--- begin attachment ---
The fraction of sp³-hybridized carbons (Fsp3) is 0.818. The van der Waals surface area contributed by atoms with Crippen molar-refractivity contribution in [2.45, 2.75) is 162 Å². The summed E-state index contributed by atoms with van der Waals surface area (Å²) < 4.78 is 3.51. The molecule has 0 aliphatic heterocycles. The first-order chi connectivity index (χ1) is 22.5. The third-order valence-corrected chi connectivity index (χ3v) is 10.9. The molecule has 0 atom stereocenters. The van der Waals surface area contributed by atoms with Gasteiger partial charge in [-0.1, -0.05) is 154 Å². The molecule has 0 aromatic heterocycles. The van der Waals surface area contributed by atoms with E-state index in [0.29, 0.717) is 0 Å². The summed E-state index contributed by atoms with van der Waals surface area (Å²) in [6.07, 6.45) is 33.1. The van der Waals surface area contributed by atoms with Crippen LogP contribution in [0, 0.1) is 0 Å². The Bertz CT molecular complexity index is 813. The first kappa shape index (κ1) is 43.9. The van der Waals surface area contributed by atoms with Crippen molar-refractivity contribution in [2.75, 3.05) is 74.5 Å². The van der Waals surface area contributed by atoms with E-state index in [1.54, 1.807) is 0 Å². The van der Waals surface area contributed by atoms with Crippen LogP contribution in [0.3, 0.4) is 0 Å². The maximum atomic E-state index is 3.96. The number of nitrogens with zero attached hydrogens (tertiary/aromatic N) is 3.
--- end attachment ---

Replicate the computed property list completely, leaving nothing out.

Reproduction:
The fraction of sp³-hybridized carbons (Fsp3) is 0.818. The van der Waals surface area contributed by atoms with Crippen molar-refractivity contribution in [2.45, 2.75) is 162 Å². The summed E-state index contributed by atoms with van der Waals surface area (Å²) < 4.78 is 3.51. The molecule has 0 aliphatic heterocycles. The first-order chi connectivity index (χ1) is 22.5. The third-order valence-corrected chi connectivity index (χ3v) is 10.9. The molecule has 0 atom stereocenters. The van der Waals surface area contributed by atoms with Gasteiger partial charge in [-0.1, -0.05) is 154 Å². The molecule has 0 aromatic heterocycles. The van der Waals surface area contributed by atoms with E-state index in [0.29, 0.717) is 0 Å². The summed E-state index contributed by atoms with van der Waals surface area (Å²) in [6.07, 6.45) is 33.1. The van der Waals surface area contributed by atoms with Crippen LogP contribution in [0, 0.1) is 0 Å². The Bertz CT molecular complexity index is 813. The first kappa shape index (κ1) is 43.9. The van der Waals surface area contributed by atoms with Crippen molar-refractivity contribution in [2.75, 3.05) is 74.5 Å². The van der Waals surface area contributed by atoms with E-state index in [1.54, 1.807) is 0 Å². The van der Waals surface area contributed by atoms with Crippen LogP contribution in [0.3, 0.4) is 0 Å². The maximum atomic E-state index is 3.96. The number of nitrogens with zero attached hydrogens (tertiary/aromatic N) is 3.